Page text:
Now in her sixth season as artistic director of Washington's legendary Arena Stage, Molly Smith has begun to build a reputation as a director of musicals as well as straight plays. Last season her South Pacific was well received; this season she has undertaken a revival of Lerner and Loewe's sprawling musical of King Arthur, Camelot. In announcing the production, Arena said Smith was going for the “darker underpinnings inherent in this immortal story of love, desire, betrayal and justice” with a design intended to evoke the “barbaric and cruel society” that King Arthur tries to civilize.
When asked if she thought the world that finally took shape on Arena's Fichandler Stage was the world she had hoped to create. She replies, “for one of the first times in my life, I can say yes because of a design team that was so sophisticated and gifted.” That team included Kate Edmunds (set), Paul Tazewell (costumes), John Ambrosone (lights), and Timothy M. Thompson (sound) along with choreographer Baayork Lee, fight choreographer Brad Waller, and music director George Fulginiti-Shakar.
Arena's Fichandler is a stage in the “almost square” as opposed to the round. With its 796 seats looking down from steeply raked banks on all sides, it presents particular challenges for designers and directors alike. Smith called it “a sculptural space.” Lighting designer Ambrosone says, “The great thing about it is your story telling is on the floor. You really have to think through that floor and the shape of light beyond what it does to people — think more in terms of architecture.” Edmunds says, “The floor is the one great givens in this space. The floor is the equivalent of your backdrop, but it can't be switched. So you need to think through its use for all the scenes.” Thompson adds, “designers and directors new to the round find limitations they never dreamed existed.” All of the designers agreed, as Ambrosone says, that “it's not harder or easier — it's just a different challenge altogether.”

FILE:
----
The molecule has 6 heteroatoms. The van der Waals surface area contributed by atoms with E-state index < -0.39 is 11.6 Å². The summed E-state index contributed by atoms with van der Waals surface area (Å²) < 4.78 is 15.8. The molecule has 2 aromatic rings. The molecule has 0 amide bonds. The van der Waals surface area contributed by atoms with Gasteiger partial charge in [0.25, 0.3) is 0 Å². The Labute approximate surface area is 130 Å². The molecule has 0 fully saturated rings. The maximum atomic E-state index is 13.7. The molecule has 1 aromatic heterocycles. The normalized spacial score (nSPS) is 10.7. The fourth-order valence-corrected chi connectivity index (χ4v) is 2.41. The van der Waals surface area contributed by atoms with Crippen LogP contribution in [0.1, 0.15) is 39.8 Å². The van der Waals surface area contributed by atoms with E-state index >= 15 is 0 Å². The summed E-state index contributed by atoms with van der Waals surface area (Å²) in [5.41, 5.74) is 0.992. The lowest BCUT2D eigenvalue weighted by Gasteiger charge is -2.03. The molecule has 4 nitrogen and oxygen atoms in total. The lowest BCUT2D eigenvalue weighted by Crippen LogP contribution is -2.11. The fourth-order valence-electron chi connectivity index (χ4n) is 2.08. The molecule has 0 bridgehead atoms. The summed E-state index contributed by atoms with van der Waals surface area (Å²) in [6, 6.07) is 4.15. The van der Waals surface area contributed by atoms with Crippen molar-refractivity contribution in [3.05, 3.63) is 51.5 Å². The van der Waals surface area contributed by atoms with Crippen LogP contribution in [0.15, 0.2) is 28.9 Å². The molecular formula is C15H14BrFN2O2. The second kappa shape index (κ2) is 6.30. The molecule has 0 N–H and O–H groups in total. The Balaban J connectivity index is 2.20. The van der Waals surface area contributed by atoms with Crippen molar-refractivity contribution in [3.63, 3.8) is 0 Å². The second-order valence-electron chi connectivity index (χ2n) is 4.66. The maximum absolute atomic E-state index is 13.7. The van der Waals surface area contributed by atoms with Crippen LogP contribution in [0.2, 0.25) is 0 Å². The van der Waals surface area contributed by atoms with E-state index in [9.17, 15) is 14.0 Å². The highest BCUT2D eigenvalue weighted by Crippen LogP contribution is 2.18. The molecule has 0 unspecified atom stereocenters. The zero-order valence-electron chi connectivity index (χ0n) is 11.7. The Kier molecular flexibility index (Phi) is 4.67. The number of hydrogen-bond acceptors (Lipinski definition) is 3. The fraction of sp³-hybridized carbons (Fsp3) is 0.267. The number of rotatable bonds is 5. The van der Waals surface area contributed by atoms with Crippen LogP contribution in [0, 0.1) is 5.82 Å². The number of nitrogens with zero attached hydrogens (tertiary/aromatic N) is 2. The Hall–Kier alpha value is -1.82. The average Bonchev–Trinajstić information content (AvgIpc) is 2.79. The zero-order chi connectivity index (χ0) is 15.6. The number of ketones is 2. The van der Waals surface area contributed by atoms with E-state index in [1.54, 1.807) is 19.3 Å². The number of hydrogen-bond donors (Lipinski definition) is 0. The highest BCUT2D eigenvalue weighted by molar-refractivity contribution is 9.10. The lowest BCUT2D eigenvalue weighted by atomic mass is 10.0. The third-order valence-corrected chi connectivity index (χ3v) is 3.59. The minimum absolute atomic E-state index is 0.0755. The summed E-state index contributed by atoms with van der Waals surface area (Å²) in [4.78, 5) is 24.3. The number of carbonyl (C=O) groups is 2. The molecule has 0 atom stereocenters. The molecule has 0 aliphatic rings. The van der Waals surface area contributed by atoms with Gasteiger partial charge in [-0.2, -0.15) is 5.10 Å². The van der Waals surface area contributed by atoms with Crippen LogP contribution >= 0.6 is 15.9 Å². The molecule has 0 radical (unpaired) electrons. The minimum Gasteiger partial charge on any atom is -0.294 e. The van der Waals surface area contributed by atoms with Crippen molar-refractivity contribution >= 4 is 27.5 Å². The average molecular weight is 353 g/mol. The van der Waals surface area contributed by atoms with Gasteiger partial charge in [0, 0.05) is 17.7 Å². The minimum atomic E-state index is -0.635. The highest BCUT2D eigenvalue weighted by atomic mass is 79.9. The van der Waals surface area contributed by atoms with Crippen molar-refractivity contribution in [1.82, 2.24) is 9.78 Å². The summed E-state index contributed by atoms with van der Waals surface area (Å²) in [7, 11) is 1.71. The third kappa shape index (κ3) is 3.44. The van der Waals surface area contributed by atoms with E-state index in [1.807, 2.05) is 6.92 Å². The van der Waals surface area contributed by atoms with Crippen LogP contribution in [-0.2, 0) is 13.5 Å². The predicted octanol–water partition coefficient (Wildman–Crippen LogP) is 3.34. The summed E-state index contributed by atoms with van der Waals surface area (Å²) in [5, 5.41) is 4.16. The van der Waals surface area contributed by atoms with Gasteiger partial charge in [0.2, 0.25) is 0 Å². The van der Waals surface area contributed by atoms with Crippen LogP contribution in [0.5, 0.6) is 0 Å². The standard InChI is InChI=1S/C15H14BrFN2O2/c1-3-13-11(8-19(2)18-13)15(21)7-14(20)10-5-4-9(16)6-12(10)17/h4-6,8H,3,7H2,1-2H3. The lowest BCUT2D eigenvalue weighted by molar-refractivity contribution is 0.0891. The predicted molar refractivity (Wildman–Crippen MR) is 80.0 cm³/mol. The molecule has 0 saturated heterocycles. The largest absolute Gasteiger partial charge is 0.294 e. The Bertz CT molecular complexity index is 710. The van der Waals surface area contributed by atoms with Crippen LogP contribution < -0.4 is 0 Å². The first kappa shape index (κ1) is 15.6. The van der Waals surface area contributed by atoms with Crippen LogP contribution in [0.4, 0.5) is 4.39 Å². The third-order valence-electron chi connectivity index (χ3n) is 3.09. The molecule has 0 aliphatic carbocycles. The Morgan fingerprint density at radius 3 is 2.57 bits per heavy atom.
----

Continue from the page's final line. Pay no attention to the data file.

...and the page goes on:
In her concept for the show Smith wanted to both pull the time frame back and stretch it out, saying that “Arthurian legends and some of the myths touched on in the show stretch from 600 AD or so up to even now.” She says her team was really trying to create three different worlds for the show: “The barbarian world it starts in and turns back into; the glorious world that Arthur creates for a moment; and the world of magic.” Smith even wanted King Arthur's call for knights for his round table to be a worldwide call — at least as wide as the known world of 600 AD.
She and her team consulted with medieval experts (including Jutta Eming of the Free University of Berlin) and found that Arthur's call could have gone out over three continents. As a result, costumer Tazewell had to come up with designs for a Mongolian Knight and his lady and for an African Knight and his lady. Tazewell says he wasn't too place- or time-specific with these designs. For instance, the Mongolian Knight is more a fusion of Tibetan, Mongol, and samurai influences. He also had to deal with more standard court finery for the ladies, fairy garb for the magical Morgan Le Fey and her sprites, and English and even French knights in armor (Lancelot was, of course, from just across the Channel).
Costumes also had to capture the early Celtic feel of Arthur's world before his invention of the Round Table, and reflect the wealth and status of his early court. Guenevere first appears in a white fur cape that seems to have been pieced together from pelts. When she drops the cape she reveals a silk-velvet gown that pools beautifully when she falls to her knees in prayer. Both Tazewell and Smith cited the skill of Arena's costume department. Tazewell specifically cited Arena craftsperson Debra Nash for the way the costumes behaved on stage.